The sixth extinction

2010-04-03 00:00

MODERN humans have been on the planet for only 200 000 years and have managed to sow destruction on it in a short time — the past 65 000 years.

Whether humankind still has time to evolve further and eventually to survive is uncertain.

This was the view expressed by Professor Bruce Rubidge, director of the Bernard Price Institute of Palaeontology at the University of the Witwatersrand (Wits), and Professor Terence McCarthy of the department of mineral geochemistry at the close of the recent Darwin 200 Lecture Series at the University of the Free State.

The known fossil data show that species regularly become extinct, but that extinction takes place gradually. Sometimes, however, short-burst mass extinctions occur, with 30 already having been recognised.

Five of these were catastrophic, which collectively led to the extinction of 70% of all life, according to McCarthy in his latest book, How on Earth?

Many researchers think the sixth massive extinction has already started, or is confronting us.

The mega fauna (mammals above 50 kg) are dying out, says Rubidge.

It was initially thought that this is related to the last Ice Age 12 000 years ago. But new evidence shows that the cause is human overutilisation of resources over the past few thousand years.

And it became worse in the 1500s, when new worlds were explored as a result of sea voyages of discovery.

Most of the mega-fauna that have lived in the past 100 000 years have already become extinct.

However, all species regardless of size are now vulnerable and the rate of extinction is 10 000 times higher than usual — up to 50% of species could be lost by 2050.

Humankind has become totally specialised and evolution’s lesson is that the more specialised an organism is, the more vulnerable it is to any change in the environment.

When a threat comes, there is not enough time to adapt evolutionarily, and the species dies out.

So if there were a total crop failure globally three years in succession, humankind would become extinct, McCarthy explained.

The other danger is a global collapse of energy supply. This would lead to a shift in political power as well as the end of aid to many dependent countries.

No energy means no food. This would lead to a global breakdown of the social order and people would eat anything they could lay their hands on.

A point of no return will have been reached beyond which order will never be restored, McCarthy said. “Without the existence of a ‘big brother’ there will be permanent chaos.”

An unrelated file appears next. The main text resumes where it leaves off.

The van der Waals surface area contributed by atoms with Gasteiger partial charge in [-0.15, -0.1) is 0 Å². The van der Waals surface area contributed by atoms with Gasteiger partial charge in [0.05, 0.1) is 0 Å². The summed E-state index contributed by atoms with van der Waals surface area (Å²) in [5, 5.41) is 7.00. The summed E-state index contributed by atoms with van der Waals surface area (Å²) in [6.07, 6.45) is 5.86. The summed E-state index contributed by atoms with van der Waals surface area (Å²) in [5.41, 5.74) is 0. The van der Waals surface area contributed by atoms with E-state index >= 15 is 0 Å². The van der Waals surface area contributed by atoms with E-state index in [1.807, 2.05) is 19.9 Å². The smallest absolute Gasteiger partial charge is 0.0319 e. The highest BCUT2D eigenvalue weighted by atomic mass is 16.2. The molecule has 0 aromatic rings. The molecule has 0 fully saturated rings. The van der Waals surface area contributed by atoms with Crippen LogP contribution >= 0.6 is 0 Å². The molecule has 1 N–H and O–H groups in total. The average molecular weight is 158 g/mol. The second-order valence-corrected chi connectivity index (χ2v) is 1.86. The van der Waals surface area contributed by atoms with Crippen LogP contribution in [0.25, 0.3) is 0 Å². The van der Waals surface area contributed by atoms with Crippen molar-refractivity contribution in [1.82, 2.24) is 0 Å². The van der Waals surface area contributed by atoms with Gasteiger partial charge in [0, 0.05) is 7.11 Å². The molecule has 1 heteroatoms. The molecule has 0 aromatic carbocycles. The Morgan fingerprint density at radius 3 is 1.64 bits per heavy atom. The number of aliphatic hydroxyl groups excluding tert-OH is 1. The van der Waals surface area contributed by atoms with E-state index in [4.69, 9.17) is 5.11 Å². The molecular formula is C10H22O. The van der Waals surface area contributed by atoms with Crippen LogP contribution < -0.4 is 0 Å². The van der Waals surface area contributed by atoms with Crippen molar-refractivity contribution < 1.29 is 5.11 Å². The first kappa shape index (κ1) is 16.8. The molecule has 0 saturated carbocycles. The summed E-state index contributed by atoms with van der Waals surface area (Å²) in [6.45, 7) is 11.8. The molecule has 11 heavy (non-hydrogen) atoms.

This will eventually lead to the extinction of humankind and thousands of other species — like the bell that started tolling for the mega-fauna thousands of years ago.

But such a state of permanent chaos or mass extinction could also be caused by climate change, like an ice age in which the entire north is frozen over and the south is experiencing extreme drought conditions.

Or, of course, the current global warming with its dire consequences.

Humans have no more abilities left to survive it and there is nothing left to hunt, unlike in previous eras.

Mega-volcanic eruptions (the geological data show they exist) could plunge Earth into darkness for decades. The consquences of collisions with asteroids and comets will be just as catastrophic.

One of the massive extinctions awaiting us and which has been recently predicted, is the collapse of the La Palma Island in the Canary Islands.

It is predicted that if the Cumbre Vieja were to erupt, the island would give way under its own weight and sink into the ocean.

A tsunami up to 30 metres high would hit the United States within 10 hours. ­McCarthy says the question is not whether it’s going to happen, but when.

The same is true for Hawaii, where a similar danger exists — the highest mountains on that island could implode on themselves after an earthquake. The effect on America will be catastrophic and could lead to the feared swing in the economic and political world order.

The longer a species survives, the greater its chances of extinction. Eventually all species become extinct, says McCarthy. The solution to preventing a sixth extinction, according to McCarthy, is a drastic reduction in the world population.

“If every woman is restricted to only one child, that would reduce the population by 50% within one generation. It is, therefore, possible to reverse the population explosion within a short period.”

He said there is no hope for wildlife conservation if the world population keeps growing as it is now.

Besides birth control, the Earth could be saved only by setting aside two-thirds of it (oceans included) as wilderness areas.

There should also be a more widely spread, decentralised and sustainable energy supply. If that is not done, life will collapse, everything edible will be destroyed, and all that will be left behind will be a world populated by insects.

Listen to the whole lecture series on www.ufs.ac.za/storyoflife

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